Sharp Brains: Brain Fitness and Cognitive Health News

Neuroplasticity, Brain Fitness and Cognitive Health News

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Brain fitness & training heads towards its tipping point

How do you know when some­thing is fast mov­ing towards a Glad­wellian tip­ping point? When health insur­ance com­pa­nies and pub­lic pol­i­cy mak­ers launch sig­nif­i­cant ini­tia­tives.

For exam­ple, the gov­ern­ment of Ontario recent­ly announced a $10 mil­lion invest­ment with Bay­crest Research Cen­tre who will part­ner with MaRS Ven­ture Group to devel­op and com­mer­cialise brain fit­ness tech­nolo­gies. The invest­ment was matched by an addi­tion­al $10 mil­lion from pri­vate sources.

Anoth­er impor­tant devel­op­ment was the $18 mil­lion agree­ment between the Aus­tralian-based Brain Resource Com­pa­ny (ASX:BRC) and OptumHealth in the US. This will allow for the pro­vi­sion of web-based cog­ni­tive assess­ments as part of a clinician’s deci­sion sup­port sys­tems.

These are some ini­tia­tives cov­ered in a webi­nar Top Ten Cog­ni­tive Fit­ness Events of 2008 pre­sent­ed in Decem­ber for Sharp­Brains’ clients. Alvaro Fer­nan­dez described the state of play and main dri­vers behind the growth of the bur­geon­ing brain fit­ness mar­ket — which I will try and sum­ma­rize here.

The key dri­vers seem to be Read the rest of this entry »

Brain Fitness for Baby Boomers

One of the best arti­cles so far on the grow­ing brain fit­ness mar­ket, by the Asso­ci­at­ed Press.

Click Here to check out sto­ry:

This is not just a Nin­ten­do-fueled fad,” he says. “The brain fit­ness mar­ket passed a tip­ping point in 2007 thanks to the con­ver­gence of a very proac­tive boomer gen­er­a­tion hit­ting their 60s.”

Arti­cle: Here. High­ly rec­om­mend­ed.

Now, as you read it, please remem­ber the theme of our most recent newslet­ter: Emerg­ing Tools, Not Mag­ic Pills.

And, for all new read­ers who are join­ing us giv­en the extra cov­er­age (CNN, CBS, CHica­go Tri­bune, dozens of oth­er papers and web­sites), let me reprint now an arti­cle I wrote here in Feb­ru­ary:

—————–

A spate of recent news cov­er­age on brain fit­ness and “brain train­ing” reflects a grow­ing inter­est in nat­ur­al, non-drug-based inter­ven­tions to keep our brains sharp as we age. This inter­est is very time­ly, giv­en the aging pop­u­la­tion, increas­ing Alzheimer’s rates, and soar­ing health care costs that place more empha­sis than ever on pre­ven­tion and chang­ing lifestyle.

Read the rest of this entry »

Neuroplasticity 101 and Brain Health Glossary

Giv­en the grow­ing num­ber of arti­cles in the pop­u­lar press men­tion­ing words such as “neu­ro­plas­tic­i­ty”, “fMRI” and “cog­ni­tive reserve”, let’s review some key find­ings, con­cepts and terms.

First, a pre­scient quote by Span­ish neu­ro­sci­en­tist San­ti­a­go Ramon y Cajal (1852–1934): “Every man can, if he so desires, become the sculp­tor his own brain”.

fmri.jpgThanks to new neu­roimag­ing tech­niques, regard­ed “as impor­tant for neu­ro­science as tele­scopes were for astron­o­my, neu­ro­sci­en­tists and cog­ni­tive psy­chol­o­gists have been find­ing that the brain has a num­ber of “core capac­i­ties” and “men­tal mus­cles” that can be exer­cised through nov­el­ty, vari­ety and prac­tice, and that exer­cis­ing our brain can influ­ence the gen­er­a­tion of new neu­rons and their con­nec­tions. Brain exer­cise is being rec­og­nized, there­fore, as a crit­i­cal pil­lar of brain health, togeth­er with nutri­tion, phys­i­cal exer­cise and stress man­age­ment.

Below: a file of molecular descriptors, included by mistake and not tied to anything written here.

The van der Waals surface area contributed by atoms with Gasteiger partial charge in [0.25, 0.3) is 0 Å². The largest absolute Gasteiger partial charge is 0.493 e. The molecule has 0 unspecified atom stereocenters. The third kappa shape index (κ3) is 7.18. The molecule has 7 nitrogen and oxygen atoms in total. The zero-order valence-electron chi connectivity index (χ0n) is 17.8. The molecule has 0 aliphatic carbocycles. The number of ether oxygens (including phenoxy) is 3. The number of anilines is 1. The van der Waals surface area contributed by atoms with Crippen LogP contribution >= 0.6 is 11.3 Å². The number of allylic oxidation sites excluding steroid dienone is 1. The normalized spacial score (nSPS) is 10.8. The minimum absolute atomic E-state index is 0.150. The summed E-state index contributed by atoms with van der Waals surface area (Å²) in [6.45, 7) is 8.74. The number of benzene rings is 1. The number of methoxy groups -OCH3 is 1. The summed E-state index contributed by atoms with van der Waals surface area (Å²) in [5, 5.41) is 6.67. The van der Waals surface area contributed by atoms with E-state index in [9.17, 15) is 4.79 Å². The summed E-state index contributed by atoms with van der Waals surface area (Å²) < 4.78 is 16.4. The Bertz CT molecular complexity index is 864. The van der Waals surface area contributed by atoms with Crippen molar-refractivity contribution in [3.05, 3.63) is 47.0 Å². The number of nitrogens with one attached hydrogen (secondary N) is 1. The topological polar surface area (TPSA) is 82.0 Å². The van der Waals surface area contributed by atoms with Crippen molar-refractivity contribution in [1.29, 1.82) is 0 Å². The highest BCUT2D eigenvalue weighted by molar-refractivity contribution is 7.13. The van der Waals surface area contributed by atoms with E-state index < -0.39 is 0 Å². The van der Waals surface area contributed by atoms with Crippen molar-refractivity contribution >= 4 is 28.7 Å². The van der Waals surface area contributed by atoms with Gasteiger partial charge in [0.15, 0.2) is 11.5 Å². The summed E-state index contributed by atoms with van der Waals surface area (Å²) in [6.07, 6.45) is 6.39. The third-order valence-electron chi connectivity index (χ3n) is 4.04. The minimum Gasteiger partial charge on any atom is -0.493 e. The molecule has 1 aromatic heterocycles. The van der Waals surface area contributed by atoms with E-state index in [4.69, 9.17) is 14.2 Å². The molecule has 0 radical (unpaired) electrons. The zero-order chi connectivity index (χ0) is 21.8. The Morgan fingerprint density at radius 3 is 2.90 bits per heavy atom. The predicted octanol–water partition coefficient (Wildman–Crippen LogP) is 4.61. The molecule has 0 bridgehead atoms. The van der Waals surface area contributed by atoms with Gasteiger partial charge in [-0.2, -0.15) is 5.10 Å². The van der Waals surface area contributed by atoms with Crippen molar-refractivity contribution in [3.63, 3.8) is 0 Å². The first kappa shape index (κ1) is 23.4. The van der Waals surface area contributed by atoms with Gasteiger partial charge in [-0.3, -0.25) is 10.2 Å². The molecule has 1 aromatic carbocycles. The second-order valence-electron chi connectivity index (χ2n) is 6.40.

Pre­vi­ous beliefs about our brain and how it works have been proven false. Some beliefs that have been debunked include claims that adult brains can not cre­ate new neu­rons (shown to be false by Berke­ley sci­en­tists Mar­i­an Dia­mond and Mark Rosen­zweig, and Salk Institute’s Fred Gage), notions that work­ing mem­o­ry has a max­i­mum lim­it of 6 or 7 items (debunked by Karolin­s­ka Insti­tute Torkel Kling­berg), and assump­tions that the brain’s basic process­es can not be reor­ga­nized by repeat­ed prac­tice (UCSF’s Drs. Paula Tal­lal and Michael Merzenich). The “men­tal mus­cles” we can train include atten­tion, stress and emo­tion­al man­age­ment, mem­o­ry, visual/ spa­tial, audi­to­ry process­es and lan­guage, motor coor­di­na­tion and exec­u­tive func­tions like plan­ning and prob­lem-solv­ing.

Men­tal stim­u­la­tion is impor­tant if done in the right sup­port­ive and engag­ing envi­ron­ment. Stanford’s Robert Sapol­sky has proven that chron­ic stress and cor­ti­cal inhi­bi­tion, which may be aggra­vat­ed due to imposed men­tal stim­u­la­tion, may prove coun­ter­pro­duc­tive. Hav­ing the right moti­va­tion is essen­tial.

A sur­pris­ing and promis­ing area of sci­en­tif­ic inquiry is Mind­ful­ness-Based Stress Reduc­tion (MBSR). An increas­ing num­ber of neu­ro­sci­en­tists (such as Uni­ver­si­ty of Wisconsin-Madison’s Richard David­son) are inves­ti­gat­ing the abil­i­ty of trained med­i­ta­tors to devel­op and sus­tain atten­tion and visu­al­iza­tions and to work pos­i­tive­ly with pow­er­ful emo­tion­al states and stress through the direct­ed men­tal process­es of med­i­ta­tion prac­tices.

And now, some key­words:

Brain Fit­ness Pro­gram: struc­tured set of brain exer­cis­es, usu­al­ly com­put­er-based, designed to train spe­cif­ic brain areas and process­es in tar­get­ed ways.

Chron­ic Stress: ongo­ing, long-term stress, which blocks the for­ma­tion of new neu­rons and Read the rest of this entry »

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As seen in The New York Times, The Wall Street Journal, BBC News, CNN, Reuters and more, SharpBrains is an independent market research firm tracking health and performance applications of brain science.

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